NEWS RELEASE JUNE 2016
Increasing Flow Control and Treatment Product Gross Margins
The best way to raise prices without losing business is to provide a product which justifies a higher initial price. To accomplish this you need to:
- Develop a superior product
- Convince the customer as to the value
Develop a Superior Product
McIlvaine is currently preparing a Decision Guide on choke valves for oil and gas applications. These are tough applications and require custom valves designed for severe service. This is only part of the story according to George Gorman of the Valve Institute. The success or failure of a valve rests not only on the valve merits but on how it is applied. Subsea pipeline valve needs are different from sub-sea Christmas tree needs. Both are certainly different from the needs at the surface or on shore. The best valve choice requires detailed knowledge of the unit operations. When it comes to subsea valves his Institute is dedicated to providing insights on best choices with separate training courses on subsea pipeline and Christmas tree valves.
But what are the needs of the long-time valve practitioner? Does he need an even more robust system? Input from a number of both supplier and end user experts in the McIlvaine Insights discussions leads to the conclusion that considerable analysis and discussion is needed. Muktiadi Rahardjo of Shell is the valve and sealing specialist at the Shell Pernis refinery and, based on this experience, recommends better communication relative to valve issues. He cited a lack of application knowledge on the part of some vendors and the inability to utilize the wisdom existing within the end user community.
If you rank the impact of a product on the process, the valve is at the bottom of the rankings. The product using the valve, e.g. a pump system, will be more important by virtue of the fact that it typically would include a pump and at least three valves. The scrubber company product which includes the valves, pumps, fans, nozzles and scrubbing tower is obviously of most impact on the process. So, if we agree that process knowledge is necessary to provide the best valves, then it follows that even more process knowledge is needed for suppliers of the sub processes What can we conclude from all of this?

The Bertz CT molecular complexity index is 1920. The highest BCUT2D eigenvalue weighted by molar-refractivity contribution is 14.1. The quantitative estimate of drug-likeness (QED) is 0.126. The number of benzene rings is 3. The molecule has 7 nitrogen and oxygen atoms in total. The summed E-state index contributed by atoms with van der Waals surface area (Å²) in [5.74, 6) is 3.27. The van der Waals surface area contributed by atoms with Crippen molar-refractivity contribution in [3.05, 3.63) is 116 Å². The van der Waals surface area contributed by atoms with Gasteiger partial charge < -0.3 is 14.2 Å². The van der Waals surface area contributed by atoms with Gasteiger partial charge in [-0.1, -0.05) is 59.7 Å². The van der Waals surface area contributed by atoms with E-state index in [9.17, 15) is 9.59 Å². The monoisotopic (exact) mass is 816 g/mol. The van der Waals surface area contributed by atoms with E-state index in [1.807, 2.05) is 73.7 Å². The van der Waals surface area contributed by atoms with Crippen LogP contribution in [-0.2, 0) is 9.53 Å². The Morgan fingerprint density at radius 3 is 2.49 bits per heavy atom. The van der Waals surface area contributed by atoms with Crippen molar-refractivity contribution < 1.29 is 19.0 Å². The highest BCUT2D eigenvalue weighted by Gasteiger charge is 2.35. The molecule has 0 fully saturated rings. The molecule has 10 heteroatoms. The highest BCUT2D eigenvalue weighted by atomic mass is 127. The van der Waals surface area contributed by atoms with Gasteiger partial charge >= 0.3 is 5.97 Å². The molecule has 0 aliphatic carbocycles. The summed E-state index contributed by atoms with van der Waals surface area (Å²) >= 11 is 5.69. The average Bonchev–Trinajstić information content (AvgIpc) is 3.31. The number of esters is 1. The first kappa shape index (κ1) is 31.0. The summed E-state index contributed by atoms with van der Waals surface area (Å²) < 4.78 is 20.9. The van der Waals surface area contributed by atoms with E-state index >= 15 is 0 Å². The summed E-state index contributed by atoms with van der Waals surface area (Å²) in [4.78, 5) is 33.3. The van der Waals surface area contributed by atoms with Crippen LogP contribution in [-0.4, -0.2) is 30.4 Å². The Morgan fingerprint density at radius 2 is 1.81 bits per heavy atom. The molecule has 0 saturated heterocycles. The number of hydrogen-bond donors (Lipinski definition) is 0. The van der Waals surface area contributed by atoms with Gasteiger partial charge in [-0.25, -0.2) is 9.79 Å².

- IN ORDER TO DEVELOP A SUPERIOR PRODUCT YOU HAVE TO UNDERSTAND THE PROCESS WHERE THE PRODUCT WILL BE APPLIED.
- TO CONTINUE TO PROVIDE THE SUPERIOR PRODUCT YOU HAVE TO KEEP UP WITH PROCESS CHANGES AND NEW REGULATORY AND OTHER CUSTOMER NEEDS.
- FOCUS YOUR PRODUCT DEVELOPMENT EFFORTS BY PRIORITIZING CUSTOMER NEEDS IN SUCH A WAY TO MAXIMIZE MARGINS AND PROFITABILITY.
Convince the customer that you have the best product
The best product is defined here as the product with the lowest total cost of ownership. This definition is couched in the broadest terms. It has to take into account the severity of the service but also the criticality. A peaking gas turbine which cycles a few times per year and can be easily accessed for maintenance is in a non-critical application compared to the base-loaded turbine which is in operation 24/7 and cycles hundreds of times per year.
It is easy to pick the lowest cost product but much more difficult when you have to assess the lifetime cost based on both severity and criticality. The first step in creating a convincing program is to understand how decisions will be and could be made.
- Decision making is a series of classifications. Whether it is the initial bidders list, the criteria in the specifications or the ultimate selection the decision maker is moving from one set of classifications to the next.
- The elements of the classifications are: what, which, why and how. In order to be successful you have to convince some people of just the “what” and “which” and others you also need to add the “why.” The “how” is the big challenge which provides credibility to the other elements.
- What are the classifications?: If you are going to remove SO2,should you consider wet limestone, wet lime, dry sorbent injection, spray driers, or seawater scrubbing?
- Why is one the best choice?
- How does the product perform uniquely enough to justify the prediction that it will result in the lowest total cost of ownership?
- The what, which and why can be communicated through normal sales channels. The decision guides add clarity. The problem is that the credibility depends on the “how.” It is a lot easier to claim the highest efficiency or lowest maintenance cycle than it is to prove it.
McIlvaine recognizes the challenge of convincing customers that a product has the lowest total cost of ownership and has a whole program to address it:
4 Lane Knowledge Bridge to the End User